Swine influenza virus infections in humans have been reported in the United States, Canada, Europe, and Asia. There are no unique clinical features that distinguish swine influenza in humans from typical influenza. Although a number of the case patients had predisposing immunocompromising conditions, healthy persons are also clearly at risk for illness and death from swine influenza. The high proportion of fatalities in this case series likely reflects a strong case ascertainment bias. The majority of case patients reported contact with pigs, consistent with seroepidemiological studies that have demonstrated increased rates of swine influenza virus infection in people with occupational swine exposure [36
Bias resulting from heightened awareness and increased surveillance soon after the 1976 Fort Dix episode may have resulted in a transient increase in identification of cases that would otherwise have been attributed to human influenza. Of the 6 North American cases after 1982, 3 were identified because the cases were fatal in healthy young subjects and because a cause was actively pursued. Two cases occurred in laboratory workers with known exposure to swine influenza, so the index of suspicion was high. Therefore, it is likely that nonfatal cases of swine influenza continue to occur but are not identified. Furthermore, fatal cases may be missed when they occur in persons with predisposing conditions in whom death due to influenza would not be unusual.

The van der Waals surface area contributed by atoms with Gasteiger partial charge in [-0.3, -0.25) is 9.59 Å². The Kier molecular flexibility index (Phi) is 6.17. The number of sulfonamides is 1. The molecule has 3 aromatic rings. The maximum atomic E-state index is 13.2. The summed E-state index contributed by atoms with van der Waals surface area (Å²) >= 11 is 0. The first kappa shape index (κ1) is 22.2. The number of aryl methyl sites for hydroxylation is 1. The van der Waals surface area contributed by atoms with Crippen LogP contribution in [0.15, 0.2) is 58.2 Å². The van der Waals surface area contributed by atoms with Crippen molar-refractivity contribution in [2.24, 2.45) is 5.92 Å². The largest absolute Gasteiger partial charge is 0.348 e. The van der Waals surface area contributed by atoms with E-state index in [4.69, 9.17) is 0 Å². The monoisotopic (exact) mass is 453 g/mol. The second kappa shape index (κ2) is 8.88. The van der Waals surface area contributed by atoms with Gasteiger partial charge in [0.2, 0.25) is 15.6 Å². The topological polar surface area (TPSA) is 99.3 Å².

Persons who work with swine may play an important role in the mixing of influenza virus strains, leading to reassortment and development of novel progeny strains with pandemic potential. People with exposure to pigs may be among the first to be infected in the event of a novel virus becoming epizootic in swine herds, and those who work with swine may serve as a bridge for transmission of the virus to their communities [39
]. A policy of vaccinating swine workers annually with human influenza vaccine would decrease the risk of reassortment events.
Sporadic cases of swine influenza in humans, combined with seroepidemiological studies demonstrating increased risk of swine influenza in occupationally exposed workers, highlight the crucial role that this group may play in the development of new strains of influenza virus. Persons who work with swine should be considered for sentinel influenza surveillance and may be an important group to include in pandemic planning.